Corn Earworm

The corn earworm, the larvae of a brown moth, is a white to greenish red worm with four prolegs. It is 1 1/2 inches long and spined. The first earworm generation of the season chews the buds and leaves of corn and certain other crops; later generations feed on the developing corn silks and kernels at the tip of the ears just inside the husk. Corn earworms exist throughout the U.S., but they are most prevalent in the south and central states. Their pupae overwinter in the soil, emerging in late spring.

Symptoms of Corn Earworm
On Corn
Corn earworm damages buds and young corn plants. Plants may be stunted. Maturing corn ears are destroyed starting at their tips. Telltale damp worm castings can be seen in the silk of affected ears.

On Other Plants
Corn earworms eat holes in the leaves of certain ornamental plants and some other vegetables including Lima beans, snapbeans, okra, summer squash, winter squash, tomatoes, and some ornamental plants.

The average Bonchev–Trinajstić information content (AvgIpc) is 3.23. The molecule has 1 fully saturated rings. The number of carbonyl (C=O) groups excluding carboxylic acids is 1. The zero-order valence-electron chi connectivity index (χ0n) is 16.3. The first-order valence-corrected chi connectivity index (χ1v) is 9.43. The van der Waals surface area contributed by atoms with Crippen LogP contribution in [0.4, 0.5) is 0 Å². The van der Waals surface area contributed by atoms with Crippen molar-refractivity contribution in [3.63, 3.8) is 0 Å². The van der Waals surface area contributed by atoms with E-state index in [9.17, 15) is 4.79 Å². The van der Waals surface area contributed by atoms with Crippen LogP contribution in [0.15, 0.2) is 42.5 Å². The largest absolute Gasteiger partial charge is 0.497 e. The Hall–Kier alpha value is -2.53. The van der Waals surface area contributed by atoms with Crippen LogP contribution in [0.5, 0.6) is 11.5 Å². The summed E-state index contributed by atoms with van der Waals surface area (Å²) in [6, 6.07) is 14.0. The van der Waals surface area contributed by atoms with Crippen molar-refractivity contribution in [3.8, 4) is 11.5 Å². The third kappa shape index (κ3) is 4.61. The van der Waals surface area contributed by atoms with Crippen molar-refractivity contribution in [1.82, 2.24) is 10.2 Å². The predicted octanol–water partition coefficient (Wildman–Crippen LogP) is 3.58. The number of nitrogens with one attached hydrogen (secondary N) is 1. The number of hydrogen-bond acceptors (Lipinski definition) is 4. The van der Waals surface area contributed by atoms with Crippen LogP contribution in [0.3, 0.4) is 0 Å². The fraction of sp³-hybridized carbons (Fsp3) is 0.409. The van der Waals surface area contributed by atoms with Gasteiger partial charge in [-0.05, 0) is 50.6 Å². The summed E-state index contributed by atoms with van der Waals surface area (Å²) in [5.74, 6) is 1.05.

Discovering Corn Earworms
Pheromone Traps - You can monitor and trap the moth that lays the eggs producing the corn earworm with a pheromone bait, however this is a commercial product and will cost over $40. This warning allows you to take other control steps immediately. If you use enough traps you may actually control the pest with these devices. Three traps are adequate for general control for up to 5,000 square feet of corn.

Trap Crops - Use smartweed, which attracts corn earworm, as a trap crop. Locate plants within 10 to 15 feet of the corn patch to draw the pest away from the maturing corn. Remember, once the trap crop is heavily infested, signaling the onset of an earworm attack, you must pull and compost it before it becomes part of the problem instead of part of the solution.

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